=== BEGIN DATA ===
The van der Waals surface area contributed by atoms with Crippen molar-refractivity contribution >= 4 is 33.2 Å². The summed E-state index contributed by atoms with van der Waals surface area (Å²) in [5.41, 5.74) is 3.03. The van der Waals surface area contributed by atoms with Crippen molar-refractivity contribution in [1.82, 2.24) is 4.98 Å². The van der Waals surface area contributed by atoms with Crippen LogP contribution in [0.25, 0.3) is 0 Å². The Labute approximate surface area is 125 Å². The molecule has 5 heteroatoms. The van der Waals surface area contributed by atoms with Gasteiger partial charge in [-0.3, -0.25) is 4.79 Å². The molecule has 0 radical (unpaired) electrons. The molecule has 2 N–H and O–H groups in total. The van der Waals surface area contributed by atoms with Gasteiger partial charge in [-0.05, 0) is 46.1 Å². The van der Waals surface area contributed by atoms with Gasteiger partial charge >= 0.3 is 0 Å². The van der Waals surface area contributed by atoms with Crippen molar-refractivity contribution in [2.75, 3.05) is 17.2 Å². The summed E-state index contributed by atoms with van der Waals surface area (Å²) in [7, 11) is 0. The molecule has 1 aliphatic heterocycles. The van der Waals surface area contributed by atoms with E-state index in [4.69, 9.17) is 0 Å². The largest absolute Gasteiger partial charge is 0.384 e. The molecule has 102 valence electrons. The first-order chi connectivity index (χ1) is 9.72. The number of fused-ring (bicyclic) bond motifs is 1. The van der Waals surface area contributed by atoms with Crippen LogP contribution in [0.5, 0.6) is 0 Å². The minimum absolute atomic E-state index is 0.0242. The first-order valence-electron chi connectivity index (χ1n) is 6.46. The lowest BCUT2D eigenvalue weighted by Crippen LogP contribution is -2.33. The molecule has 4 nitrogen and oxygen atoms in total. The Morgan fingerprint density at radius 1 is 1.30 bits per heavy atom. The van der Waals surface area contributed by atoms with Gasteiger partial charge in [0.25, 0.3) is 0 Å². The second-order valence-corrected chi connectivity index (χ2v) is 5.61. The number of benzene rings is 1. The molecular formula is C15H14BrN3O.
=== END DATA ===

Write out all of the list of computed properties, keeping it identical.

The van der Waals surface area contributed by atoms with Crippen molar-refractivity contribution >= 4 is 33.2 Å². The summed E-state index contributed by atoms with van der Waals surface area (Å²) in [5.41, 5.74) is 3.03. The van der Waals surface area contributed by atoms with Crippen molar-refractivity contribution in [1.82, 2.24) is 4.98 Å². The van der Waals surface area contributed by atoms with Crippen LogP contribution in [0.25, 0.3) is 0 Å². The Labute approximate surface area is 125 Å². The molecule has 5 heteroatoms. The van der Waals surface area contributed by atoms with Gasteiger partial charge in [-0.3, -0.25) is 4.79 Å². The molecule has 0 radical (unpaired) electrons. The molecule has 2 N–H and O–H groups in total. The van der Waals surface area contributed by atoms with Gasteiger partial charge in [-0.05, 0) is 46.1 Å². The van der Waals surface area contributed by atoms with Gasteiger partial charge >= 0.3 is 0 Å². The van der Waals surface area contributed by atoms with Crippen molar-refractivity contribution in [2.75, 3.05) is 17.2 Å². The summed E-state index contributed by atoms with van der Waals surface area (Å²) in [7, 11) is 0. The molecule has 1 aliphatic heterocycles. The van der Waals surface area contributed by atoms with E-state index in [4.69, 9.17) is 0 Å². The largest absolute Gasteiger partial charge is 0.384 e. The molecule has 102 valence electrons. The first-order chi connectivity index (χ1) is 9.72. The number of fused-ring (bicyclic) bond motifs is 1. The van der Waals surface area contributed by atoms with Crippen LogP contribution in [0.5, 0.6) is 0 Å². The minimum absolute atomic E-state index is 0.0242. The first-order valence-electron chi connectivity index (χ1n) is 6.46. The lowest BCUT2D eigenvalue weighted by Crippen LogP contribution is -2.33. The molecule has 4 nitrogen and oxygen atoms in total. The Morgan fingerprint density at radius 1 is 1.30 bits per heavy atom. The van der Waals surface area contributed by atoms with Gasteiger partial charge in [0.25, 0.3) is 0 Å². The second-order valence-corrected chi connectivity index (χ2v) is 5.61. The number of benzene rings is 1. The molecular formula is C15H14BrN3O.